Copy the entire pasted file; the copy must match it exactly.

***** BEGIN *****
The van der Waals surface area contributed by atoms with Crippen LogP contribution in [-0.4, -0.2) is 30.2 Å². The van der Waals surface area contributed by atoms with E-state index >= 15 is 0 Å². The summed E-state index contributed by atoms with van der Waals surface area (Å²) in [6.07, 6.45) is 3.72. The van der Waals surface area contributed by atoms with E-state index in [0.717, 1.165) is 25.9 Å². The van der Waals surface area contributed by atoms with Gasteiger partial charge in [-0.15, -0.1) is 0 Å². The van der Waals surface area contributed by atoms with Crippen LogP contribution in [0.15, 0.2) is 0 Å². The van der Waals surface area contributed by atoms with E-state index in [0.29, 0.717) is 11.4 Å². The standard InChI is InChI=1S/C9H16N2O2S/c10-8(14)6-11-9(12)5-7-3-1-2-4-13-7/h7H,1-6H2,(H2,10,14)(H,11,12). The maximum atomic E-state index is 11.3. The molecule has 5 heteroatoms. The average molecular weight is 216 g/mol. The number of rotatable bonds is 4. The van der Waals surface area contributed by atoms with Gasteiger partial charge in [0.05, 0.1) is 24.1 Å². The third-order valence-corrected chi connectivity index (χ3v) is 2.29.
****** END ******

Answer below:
The van der Waals surface area contributed by atoms with Crippen LogP contribution in [-0.4, -0.2) is 30.2 Å². The van der Waals surface area contributed by atoms with E-state index >= 15 is 0 Å². The summed E-state index contributed by atoms with van der Waals surface area (Å²) in [6.07, 6.45) is 3.72. The van der Waals surface area contributed by atoms with E-state index in [0.717, 1.165) is 25.9 Å². The van der Waals surface area contributed by atoms with Gasteiger partial charge in [-0.15, -0.1) is 0 Å². The van der Waals surface area contributed by atoms with Crippen LogP contribution in [0.15, 0.2) is 0 Å². The van der Waals surface area contributed by atoms with E-state index in [0.29, 0.717) is 11.4 Å². The standard InChI is InChI=1S/C9H16N2O2S/c10-8(14)6-11-9(12)5-7-3-1-2-4-13-7/h7H,1-6H2,(H2,10,14)(H,11,12). The maximum atomic E-state index is 11.3. The molecule has 5 heteroatoms. The average molecular weight is 216 g/mol. The number of rotatable bonds is 4. The van der Waals surface area contributed by atoms with Gasteiger partial charge in [0.05, 0.1) is 24.1 Å². The third-order valence-corrected chi connectivity index (χ3v) is 2.29.